Shifting development paradigm for the Middle East and North Africa

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Economic development paradigms have shifted focus over past decades: from minimizing imports to encouraging exports as the path to prosperity.

Individual countries in the Middle East and North Africa (MENA) have had little success under either paradigm — the result being stagnant economies and high unemployment, especially among young people. Perhaps now is the time for MENA countries to follow a different path and focus on harnessing the power of their collective domestic demand to foster economic development.

The import-substitution strategy, which gained popularity in the middle of the last century, advocated replacing imports with domestic production to foster industrialization. That strategy — which gave a central role to the state by emphasizing state-owned enterprises, high tariffs, and import licenses — gradually fell into disgrace during the debt crises near the end of the last century.

Instead, the export-driven success of Asian economies like Korea made stimulating exports become the centerpiece of development strategies. That shift was grounded in the belief that exposure to global competition and the transfer of technology from foreign direct investment would have a catalytic effect on domestic production. Export-oriented policies evolved from promoting trade in support of domestic industries to turning developing countries into platforms in the value chains of multinational corporations.

As they did nearly everywhere, import-substitution strategies came to naught in MENA countries, although associated instruments of earlier import-substitution strategy — such as state-owned enterprises, high tariffs, and subsidies — have survived. Countries in MENA also have had little success with export-led development strategies. Moreover, the viability of the exclusive export-oriented model is increasingly being questioned as global trade tensions, protectionism, and the fear of a global recession intensify.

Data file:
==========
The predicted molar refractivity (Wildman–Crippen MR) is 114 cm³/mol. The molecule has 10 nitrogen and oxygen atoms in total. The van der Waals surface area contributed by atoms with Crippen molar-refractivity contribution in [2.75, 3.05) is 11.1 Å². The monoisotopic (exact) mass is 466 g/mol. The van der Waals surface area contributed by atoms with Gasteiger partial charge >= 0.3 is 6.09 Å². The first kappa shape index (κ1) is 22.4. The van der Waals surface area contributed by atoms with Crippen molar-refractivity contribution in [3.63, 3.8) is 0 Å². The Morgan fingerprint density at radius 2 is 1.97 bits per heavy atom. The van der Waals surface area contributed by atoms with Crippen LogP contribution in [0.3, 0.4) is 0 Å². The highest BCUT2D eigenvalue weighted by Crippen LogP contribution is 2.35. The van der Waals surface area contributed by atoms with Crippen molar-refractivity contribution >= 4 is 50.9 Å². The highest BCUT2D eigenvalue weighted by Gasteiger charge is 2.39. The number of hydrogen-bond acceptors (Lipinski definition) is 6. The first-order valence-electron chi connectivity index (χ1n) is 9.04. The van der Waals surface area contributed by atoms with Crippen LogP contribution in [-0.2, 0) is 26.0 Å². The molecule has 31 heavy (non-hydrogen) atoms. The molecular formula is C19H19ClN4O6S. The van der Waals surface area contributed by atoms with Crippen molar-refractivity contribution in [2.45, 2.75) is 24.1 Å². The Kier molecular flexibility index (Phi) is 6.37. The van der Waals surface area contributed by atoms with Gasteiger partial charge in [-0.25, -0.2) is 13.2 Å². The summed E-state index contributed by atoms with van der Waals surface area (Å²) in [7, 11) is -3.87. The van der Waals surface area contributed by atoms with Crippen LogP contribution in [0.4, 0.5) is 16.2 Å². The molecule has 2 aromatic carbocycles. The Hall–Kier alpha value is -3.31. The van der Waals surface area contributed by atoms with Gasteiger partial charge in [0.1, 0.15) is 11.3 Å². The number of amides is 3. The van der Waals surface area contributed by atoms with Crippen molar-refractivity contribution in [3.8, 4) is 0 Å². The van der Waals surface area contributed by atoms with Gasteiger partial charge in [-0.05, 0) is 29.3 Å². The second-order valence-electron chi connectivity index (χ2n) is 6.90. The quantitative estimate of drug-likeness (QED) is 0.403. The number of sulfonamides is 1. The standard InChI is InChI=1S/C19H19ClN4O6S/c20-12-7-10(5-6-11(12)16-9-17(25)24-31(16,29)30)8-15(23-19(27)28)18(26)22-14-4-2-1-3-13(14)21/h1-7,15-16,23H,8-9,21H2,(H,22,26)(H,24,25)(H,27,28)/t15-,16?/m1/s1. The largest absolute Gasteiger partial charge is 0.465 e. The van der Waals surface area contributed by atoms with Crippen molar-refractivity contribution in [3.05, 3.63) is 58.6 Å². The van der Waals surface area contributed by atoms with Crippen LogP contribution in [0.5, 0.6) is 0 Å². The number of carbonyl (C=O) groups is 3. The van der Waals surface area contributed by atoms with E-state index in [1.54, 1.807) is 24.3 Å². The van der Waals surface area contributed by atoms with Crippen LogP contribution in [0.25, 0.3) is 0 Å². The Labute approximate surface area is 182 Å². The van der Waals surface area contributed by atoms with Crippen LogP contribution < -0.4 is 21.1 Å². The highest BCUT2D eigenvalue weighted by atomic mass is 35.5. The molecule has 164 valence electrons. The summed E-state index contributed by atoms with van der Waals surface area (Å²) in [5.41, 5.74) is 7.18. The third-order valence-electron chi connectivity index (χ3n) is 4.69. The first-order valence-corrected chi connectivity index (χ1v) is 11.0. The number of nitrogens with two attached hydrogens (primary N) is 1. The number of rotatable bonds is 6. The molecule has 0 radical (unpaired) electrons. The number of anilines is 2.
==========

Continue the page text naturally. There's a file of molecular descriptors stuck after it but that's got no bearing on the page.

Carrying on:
For MENA countries, harnessing the power of their regional domestic demand is just what is needed to help them transform from administered to market oriented economies. No doubt that will require a sea change for countries that have always preferred to go-it-alone — the region is least integrated in the world, despite the potential gains from removing barriers to the flow of goods and services within MENA countries. Most MENA countries are relatively small markets. But together the region has more than 400 million people, about twice as many as Western Europe. Moreover, while Europe’s population growth is virtually stagnant, the population in the MENA region is projected to nearly double by 2050.

The growing numbers of young people, who comprise the majority of the population, are shaking up the status quo as they seek political and economic change and increased opportunities. Enthusiasm for digitalization among both young people and leaders provides some glimmer of hope. Quality services and improvement in the productivity of the informal sector could become a new engine for growth and trade in services could be a regional driver of prosperity—provided MENA countries do more in a regionally integrated manner to build the foundations for the internet and for digital payments systems.